I recall the beginning of my journey to freedom, even while eating out of dumpsters or soup lines during those beach-bumming days homeless in California. Looking back, I realize that all I ever wanted was freedom from the chaos, freedom from the violence, anger, and abuse. But this freedom was never a reality, so long as I refused to release my abusers. By refusing to forgive, I was carrying my inner chaos wherever I went. I was never without it, which is why I often avoided peaceful situations.
The wound of unforgiveness affects and infects all of our relationships.
When there were was a lack of chaos, it allowed the pain, anger, and shame to echo through my heart and mind. My embrace of chaos was no different than my brother Mike refusing to take his schizophrenia medication. Without the tools to offer forgiveness, the only viable option was to avoid the pain as much as possible, or at least drown it in waves of commotion and disorder. There are many ways to drown the pain of unforgiveness.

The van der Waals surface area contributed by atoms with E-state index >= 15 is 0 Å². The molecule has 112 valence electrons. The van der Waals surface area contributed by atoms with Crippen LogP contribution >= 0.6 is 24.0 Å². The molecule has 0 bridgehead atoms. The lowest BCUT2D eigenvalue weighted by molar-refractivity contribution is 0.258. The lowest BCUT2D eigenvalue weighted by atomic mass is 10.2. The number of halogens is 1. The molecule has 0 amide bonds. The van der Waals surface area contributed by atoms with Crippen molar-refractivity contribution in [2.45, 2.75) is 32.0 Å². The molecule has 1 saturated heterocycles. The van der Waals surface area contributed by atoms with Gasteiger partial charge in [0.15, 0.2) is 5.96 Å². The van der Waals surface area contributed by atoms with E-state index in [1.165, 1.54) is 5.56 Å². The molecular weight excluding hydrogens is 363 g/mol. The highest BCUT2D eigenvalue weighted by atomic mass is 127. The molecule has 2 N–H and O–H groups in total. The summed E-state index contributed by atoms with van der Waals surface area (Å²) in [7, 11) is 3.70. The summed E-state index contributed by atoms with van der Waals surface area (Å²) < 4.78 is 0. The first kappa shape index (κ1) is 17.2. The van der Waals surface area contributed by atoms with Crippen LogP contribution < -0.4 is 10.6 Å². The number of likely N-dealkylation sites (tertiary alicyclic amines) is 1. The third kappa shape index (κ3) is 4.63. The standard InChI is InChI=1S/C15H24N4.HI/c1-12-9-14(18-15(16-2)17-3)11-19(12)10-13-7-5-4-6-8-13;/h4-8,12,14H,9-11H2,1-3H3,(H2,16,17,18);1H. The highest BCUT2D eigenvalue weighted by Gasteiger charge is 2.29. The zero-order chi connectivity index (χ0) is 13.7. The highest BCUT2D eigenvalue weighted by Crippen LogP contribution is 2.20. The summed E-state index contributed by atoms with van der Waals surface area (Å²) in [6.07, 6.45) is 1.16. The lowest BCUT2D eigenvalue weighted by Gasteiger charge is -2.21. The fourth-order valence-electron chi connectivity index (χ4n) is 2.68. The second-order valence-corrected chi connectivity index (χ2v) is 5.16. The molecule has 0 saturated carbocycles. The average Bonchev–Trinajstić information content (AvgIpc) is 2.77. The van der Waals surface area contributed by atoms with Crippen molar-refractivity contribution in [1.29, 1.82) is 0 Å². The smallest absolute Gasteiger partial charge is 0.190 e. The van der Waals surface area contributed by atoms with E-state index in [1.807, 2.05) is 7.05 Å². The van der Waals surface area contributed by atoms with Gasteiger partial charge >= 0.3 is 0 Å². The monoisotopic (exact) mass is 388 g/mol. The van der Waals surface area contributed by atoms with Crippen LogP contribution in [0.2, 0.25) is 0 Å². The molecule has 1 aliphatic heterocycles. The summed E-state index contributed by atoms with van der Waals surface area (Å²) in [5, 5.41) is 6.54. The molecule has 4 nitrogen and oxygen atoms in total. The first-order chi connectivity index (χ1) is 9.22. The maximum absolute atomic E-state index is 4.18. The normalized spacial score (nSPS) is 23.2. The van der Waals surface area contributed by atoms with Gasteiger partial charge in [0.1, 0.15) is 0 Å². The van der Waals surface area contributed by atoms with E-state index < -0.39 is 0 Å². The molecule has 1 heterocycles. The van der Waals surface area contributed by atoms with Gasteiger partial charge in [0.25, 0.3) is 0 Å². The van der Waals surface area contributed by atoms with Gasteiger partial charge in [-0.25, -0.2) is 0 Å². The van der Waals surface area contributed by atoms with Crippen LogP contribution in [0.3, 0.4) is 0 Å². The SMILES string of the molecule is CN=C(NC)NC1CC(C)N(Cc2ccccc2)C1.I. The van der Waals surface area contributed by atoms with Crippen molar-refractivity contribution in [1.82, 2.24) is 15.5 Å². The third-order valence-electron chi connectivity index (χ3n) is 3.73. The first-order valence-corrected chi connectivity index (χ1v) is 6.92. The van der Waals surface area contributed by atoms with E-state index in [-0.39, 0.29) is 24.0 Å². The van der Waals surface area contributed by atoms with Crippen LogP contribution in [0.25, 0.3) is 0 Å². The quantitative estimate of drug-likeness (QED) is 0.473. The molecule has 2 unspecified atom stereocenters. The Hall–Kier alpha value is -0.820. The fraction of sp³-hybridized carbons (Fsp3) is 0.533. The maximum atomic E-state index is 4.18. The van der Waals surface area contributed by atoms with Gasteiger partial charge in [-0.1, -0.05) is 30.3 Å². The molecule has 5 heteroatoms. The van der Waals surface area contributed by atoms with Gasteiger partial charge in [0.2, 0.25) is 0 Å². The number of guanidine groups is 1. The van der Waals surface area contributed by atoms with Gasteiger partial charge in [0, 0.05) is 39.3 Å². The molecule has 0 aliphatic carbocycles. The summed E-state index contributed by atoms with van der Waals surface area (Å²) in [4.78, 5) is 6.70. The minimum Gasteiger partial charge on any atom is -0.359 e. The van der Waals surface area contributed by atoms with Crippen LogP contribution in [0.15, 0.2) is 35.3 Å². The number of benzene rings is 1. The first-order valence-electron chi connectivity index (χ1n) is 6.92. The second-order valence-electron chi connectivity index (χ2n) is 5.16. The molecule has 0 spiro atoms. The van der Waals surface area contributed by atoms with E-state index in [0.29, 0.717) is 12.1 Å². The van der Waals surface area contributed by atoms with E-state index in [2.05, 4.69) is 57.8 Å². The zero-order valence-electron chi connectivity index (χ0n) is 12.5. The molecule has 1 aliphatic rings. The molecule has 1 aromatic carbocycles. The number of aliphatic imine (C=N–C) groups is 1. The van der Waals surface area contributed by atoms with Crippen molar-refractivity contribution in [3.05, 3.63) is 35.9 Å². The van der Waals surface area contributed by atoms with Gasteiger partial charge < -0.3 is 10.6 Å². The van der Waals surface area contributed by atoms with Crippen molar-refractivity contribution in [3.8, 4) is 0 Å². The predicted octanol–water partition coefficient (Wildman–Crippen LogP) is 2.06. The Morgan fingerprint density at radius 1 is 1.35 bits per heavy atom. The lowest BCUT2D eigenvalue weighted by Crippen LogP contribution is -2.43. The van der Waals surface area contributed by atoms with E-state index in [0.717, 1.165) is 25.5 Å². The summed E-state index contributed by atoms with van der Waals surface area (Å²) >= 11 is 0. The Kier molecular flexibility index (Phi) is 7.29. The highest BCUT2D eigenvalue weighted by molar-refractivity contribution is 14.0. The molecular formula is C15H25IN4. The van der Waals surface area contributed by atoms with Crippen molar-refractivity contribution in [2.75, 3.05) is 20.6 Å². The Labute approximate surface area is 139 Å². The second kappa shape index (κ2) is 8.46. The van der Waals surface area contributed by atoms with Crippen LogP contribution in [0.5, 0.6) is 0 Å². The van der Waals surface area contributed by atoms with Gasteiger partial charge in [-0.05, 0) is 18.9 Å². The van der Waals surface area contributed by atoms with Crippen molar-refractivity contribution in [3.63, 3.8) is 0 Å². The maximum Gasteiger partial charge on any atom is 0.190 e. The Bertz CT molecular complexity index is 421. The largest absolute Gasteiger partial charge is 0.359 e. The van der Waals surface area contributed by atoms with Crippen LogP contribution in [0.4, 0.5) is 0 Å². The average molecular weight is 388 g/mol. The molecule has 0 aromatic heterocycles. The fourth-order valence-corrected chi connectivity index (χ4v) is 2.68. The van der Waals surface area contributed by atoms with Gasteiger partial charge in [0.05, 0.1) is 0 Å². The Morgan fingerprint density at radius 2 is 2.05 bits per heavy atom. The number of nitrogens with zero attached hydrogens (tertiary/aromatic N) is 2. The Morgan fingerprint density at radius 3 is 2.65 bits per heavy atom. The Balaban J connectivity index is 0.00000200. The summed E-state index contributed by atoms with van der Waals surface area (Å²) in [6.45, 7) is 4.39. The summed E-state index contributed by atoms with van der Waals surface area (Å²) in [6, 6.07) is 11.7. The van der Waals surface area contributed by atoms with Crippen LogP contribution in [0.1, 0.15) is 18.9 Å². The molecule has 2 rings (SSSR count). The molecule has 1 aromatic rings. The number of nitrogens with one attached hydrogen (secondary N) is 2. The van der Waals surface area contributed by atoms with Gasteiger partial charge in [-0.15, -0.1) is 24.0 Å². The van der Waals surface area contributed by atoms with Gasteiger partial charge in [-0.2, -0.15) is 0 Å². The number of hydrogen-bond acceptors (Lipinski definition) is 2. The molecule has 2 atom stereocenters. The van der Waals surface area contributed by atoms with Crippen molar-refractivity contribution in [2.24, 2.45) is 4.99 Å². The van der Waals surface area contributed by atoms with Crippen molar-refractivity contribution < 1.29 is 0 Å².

I had to learn that freedom wasn’t found waiting for an apology or payback from my dad. Ultimate freedom was found in the act of freeing others by forgiving them regardless of what they did or didn’t do—and with 70x7, I would not be the sole recipient.
At 70x7, we have the opportunity to help others get on their path to forgiveness, through events, speaking to groups, books, curriculum and visual media, so others in pain can discover their freedom and peace.